- After 18 years at the helm of Burkina Faso, President Blaise Compaoré has won a new five-year term, garnering a massive 80.3 percent of the vote in the country's first multi-candidate presidential race. Releasing the results of the 13 November poll, the head of the Independent National Election Commission, Moussa Michel Tapsoba, said today that the closest runner-up, Benewende Stanislas Sankara, won 4.94 percent of the vote.
Too divided to run a joint challenge against the 54-year-old former army captain, the remaining 10 contenders scored between 0.31 percent and 2.61 percent each of the vote.
President Compaoré's ruling Congress for Democracy and Progress (CDP) party spared no effort to secure victory for the Head of State, who seized office in a 1987 coup and later went on to win elections in 1991 and 1998, boycotted by the opposition. Campaign manager Salif Diallo this week estimated the cost of the campaign in the world’s third poorest country at 983 million CFA francs (US$ 1.8 million).
The 1,500 observers present deemed the election fair. "These elections show democracy has taken root in Burkina Faso," African Union AU observer Abou Adam Soule told the UN media 'IRIN'. "During the campaign, speeches were not inflammatory, candidates were able to freely hold rallies, there was no violence or clashes, many women cast their votes on election day," he said.
Of the country's 100-odd political parties, 28 rallied behind President Compaoré. The country's most prominent opposition coalition, Alternance 2005, which consists of 15 parties, failed to agree on fielding fewer than three candidates.
Although there was never much doubt that the opposition would trail far behind the incumbent, 57 percent of Burkina Faso's 3.9 million registered voters turned out for the poll.
In the President's home town of Ziniare not far from the capital, people lined up from dawn to cast their votes last Sunday. "I voted for the one that everyone is voting for," said one old man. Nearby a 19-year-old who runs a bar, Rita Pale Yeri, said she had stamped her thumb-print next to Mr Compaoré's picture because "I want him to remain President."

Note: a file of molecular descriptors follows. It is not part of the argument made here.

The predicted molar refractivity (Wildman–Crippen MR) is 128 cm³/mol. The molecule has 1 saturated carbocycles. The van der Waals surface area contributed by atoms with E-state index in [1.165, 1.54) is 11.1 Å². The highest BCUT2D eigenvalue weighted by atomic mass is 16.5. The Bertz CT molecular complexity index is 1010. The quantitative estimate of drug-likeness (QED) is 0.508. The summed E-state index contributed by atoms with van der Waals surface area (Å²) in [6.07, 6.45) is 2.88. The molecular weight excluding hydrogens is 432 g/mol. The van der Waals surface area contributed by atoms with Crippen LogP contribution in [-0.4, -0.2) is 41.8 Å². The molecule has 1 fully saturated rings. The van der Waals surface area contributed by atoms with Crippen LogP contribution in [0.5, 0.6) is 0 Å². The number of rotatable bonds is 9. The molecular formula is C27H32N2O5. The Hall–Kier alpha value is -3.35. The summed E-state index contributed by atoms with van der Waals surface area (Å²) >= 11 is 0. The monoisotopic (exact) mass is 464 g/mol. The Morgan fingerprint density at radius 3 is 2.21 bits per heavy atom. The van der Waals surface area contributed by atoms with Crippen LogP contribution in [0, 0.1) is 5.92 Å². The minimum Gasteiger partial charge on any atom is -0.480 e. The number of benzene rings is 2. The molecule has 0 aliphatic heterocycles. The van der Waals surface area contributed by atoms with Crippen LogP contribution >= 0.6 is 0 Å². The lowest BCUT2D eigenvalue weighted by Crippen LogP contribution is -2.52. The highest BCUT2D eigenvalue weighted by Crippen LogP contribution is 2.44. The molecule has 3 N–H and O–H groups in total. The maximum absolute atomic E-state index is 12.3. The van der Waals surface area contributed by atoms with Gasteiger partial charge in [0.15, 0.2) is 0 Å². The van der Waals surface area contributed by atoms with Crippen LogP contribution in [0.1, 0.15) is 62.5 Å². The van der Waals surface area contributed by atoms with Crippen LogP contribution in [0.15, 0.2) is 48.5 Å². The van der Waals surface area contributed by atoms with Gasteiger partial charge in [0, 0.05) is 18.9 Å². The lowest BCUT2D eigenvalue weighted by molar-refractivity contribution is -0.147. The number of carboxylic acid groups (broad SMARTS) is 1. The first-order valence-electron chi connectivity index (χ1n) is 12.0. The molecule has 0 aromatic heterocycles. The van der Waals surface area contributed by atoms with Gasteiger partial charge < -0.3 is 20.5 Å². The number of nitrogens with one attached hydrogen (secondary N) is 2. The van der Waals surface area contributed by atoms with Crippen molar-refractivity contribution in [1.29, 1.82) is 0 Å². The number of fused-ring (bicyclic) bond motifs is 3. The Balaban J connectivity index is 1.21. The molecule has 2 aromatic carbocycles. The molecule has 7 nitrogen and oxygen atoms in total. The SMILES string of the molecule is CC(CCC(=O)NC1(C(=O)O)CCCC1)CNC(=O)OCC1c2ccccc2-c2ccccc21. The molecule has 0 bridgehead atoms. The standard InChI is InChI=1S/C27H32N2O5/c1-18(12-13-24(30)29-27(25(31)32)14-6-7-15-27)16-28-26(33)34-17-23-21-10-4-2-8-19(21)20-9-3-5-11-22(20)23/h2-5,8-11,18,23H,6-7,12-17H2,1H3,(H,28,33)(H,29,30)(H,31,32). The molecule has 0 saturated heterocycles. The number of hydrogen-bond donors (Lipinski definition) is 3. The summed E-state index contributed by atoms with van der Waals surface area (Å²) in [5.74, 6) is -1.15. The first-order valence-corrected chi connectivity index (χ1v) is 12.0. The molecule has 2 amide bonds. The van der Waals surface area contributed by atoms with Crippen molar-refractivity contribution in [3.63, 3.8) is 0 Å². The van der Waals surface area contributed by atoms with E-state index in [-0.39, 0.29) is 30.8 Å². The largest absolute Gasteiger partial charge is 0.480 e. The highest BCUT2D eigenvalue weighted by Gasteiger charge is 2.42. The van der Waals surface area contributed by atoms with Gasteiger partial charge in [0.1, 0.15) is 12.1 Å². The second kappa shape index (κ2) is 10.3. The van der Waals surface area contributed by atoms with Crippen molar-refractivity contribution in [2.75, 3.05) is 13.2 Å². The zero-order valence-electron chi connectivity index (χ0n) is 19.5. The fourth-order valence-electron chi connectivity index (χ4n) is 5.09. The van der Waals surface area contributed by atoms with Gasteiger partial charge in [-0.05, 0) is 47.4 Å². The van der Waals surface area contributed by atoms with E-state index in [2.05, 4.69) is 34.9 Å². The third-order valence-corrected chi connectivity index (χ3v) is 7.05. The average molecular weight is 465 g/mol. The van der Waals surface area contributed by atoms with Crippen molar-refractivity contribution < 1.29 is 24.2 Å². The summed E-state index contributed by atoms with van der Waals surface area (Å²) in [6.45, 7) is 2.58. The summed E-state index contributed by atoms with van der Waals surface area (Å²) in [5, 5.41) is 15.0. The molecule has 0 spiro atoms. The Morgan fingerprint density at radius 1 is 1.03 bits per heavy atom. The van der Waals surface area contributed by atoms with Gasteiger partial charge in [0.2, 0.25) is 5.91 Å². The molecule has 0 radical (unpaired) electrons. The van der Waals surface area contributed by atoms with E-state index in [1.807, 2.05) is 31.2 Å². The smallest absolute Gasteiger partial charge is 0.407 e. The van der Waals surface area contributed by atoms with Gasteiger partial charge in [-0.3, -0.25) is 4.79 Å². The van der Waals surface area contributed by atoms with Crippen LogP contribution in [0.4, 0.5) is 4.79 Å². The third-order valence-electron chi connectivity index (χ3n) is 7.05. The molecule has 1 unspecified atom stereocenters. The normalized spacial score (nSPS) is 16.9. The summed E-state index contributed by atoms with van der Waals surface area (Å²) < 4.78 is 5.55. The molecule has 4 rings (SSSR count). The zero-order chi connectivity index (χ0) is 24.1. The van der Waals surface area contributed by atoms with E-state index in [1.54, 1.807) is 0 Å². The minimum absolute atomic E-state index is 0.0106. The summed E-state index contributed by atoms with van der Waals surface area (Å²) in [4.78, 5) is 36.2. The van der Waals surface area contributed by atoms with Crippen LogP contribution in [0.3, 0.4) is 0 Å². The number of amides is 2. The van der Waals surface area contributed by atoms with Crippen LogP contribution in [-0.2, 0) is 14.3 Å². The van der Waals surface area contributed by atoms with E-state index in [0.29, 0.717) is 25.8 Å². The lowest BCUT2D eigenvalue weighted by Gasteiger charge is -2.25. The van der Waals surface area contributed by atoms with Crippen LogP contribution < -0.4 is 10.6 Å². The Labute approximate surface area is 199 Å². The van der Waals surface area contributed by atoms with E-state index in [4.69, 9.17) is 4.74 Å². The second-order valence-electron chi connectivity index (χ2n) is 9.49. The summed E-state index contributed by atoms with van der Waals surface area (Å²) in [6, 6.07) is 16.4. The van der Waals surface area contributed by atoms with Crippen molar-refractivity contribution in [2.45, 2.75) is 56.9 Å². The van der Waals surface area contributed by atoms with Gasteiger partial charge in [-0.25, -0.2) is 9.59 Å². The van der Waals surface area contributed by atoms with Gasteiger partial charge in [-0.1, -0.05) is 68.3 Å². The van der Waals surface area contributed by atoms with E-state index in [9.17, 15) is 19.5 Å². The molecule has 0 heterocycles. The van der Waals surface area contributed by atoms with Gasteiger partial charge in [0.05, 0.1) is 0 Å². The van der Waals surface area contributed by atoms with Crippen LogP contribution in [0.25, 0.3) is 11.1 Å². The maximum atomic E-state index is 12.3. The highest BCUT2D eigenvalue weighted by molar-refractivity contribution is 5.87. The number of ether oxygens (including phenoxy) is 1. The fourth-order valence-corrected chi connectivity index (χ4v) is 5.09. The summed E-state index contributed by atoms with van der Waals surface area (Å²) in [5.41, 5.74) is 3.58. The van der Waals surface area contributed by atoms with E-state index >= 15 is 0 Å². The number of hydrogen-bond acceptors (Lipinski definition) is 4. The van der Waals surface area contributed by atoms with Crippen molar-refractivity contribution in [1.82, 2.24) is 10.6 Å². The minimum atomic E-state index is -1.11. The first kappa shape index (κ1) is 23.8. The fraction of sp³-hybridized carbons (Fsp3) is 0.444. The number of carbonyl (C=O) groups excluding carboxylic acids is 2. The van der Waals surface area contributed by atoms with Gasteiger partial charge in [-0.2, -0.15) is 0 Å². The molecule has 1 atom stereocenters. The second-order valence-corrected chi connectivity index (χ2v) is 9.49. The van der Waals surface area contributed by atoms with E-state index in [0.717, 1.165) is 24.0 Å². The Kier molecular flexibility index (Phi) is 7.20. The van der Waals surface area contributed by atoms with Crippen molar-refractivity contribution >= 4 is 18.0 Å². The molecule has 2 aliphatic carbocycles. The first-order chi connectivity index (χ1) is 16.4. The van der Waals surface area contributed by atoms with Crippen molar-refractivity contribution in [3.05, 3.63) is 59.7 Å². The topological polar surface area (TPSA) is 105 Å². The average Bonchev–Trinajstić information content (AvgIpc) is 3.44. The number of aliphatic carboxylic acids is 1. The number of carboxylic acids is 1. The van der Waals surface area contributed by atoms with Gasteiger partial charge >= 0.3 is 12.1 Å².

"He looks after Burkina well," she said. "He has brought peace, freedom. If we get someone new he will want to eat all the money up but the president has finished with that and is interested in fixing the country."
But one observer for the West Africa Forum of Civil Society (FOSCAO) said too few people were registered to vote. "It is hard to understand how less than 40 percent of the population is registered as eligible to vote," said FOSCAO's Secretary-General Richard Konteh. "If the registration had been proper and comprehensive we expected six million, or half the population."
Burkina Faso has the world's highest number of illiterate adults, at 87 percent, according to the UN's development index, and eight percent of the votes cast last Sunday were either spoilt or blank, there being no difference between the two in Burkina Faso. "Compaoré's challenger in this election was the lack of education," Mr Konteh said.
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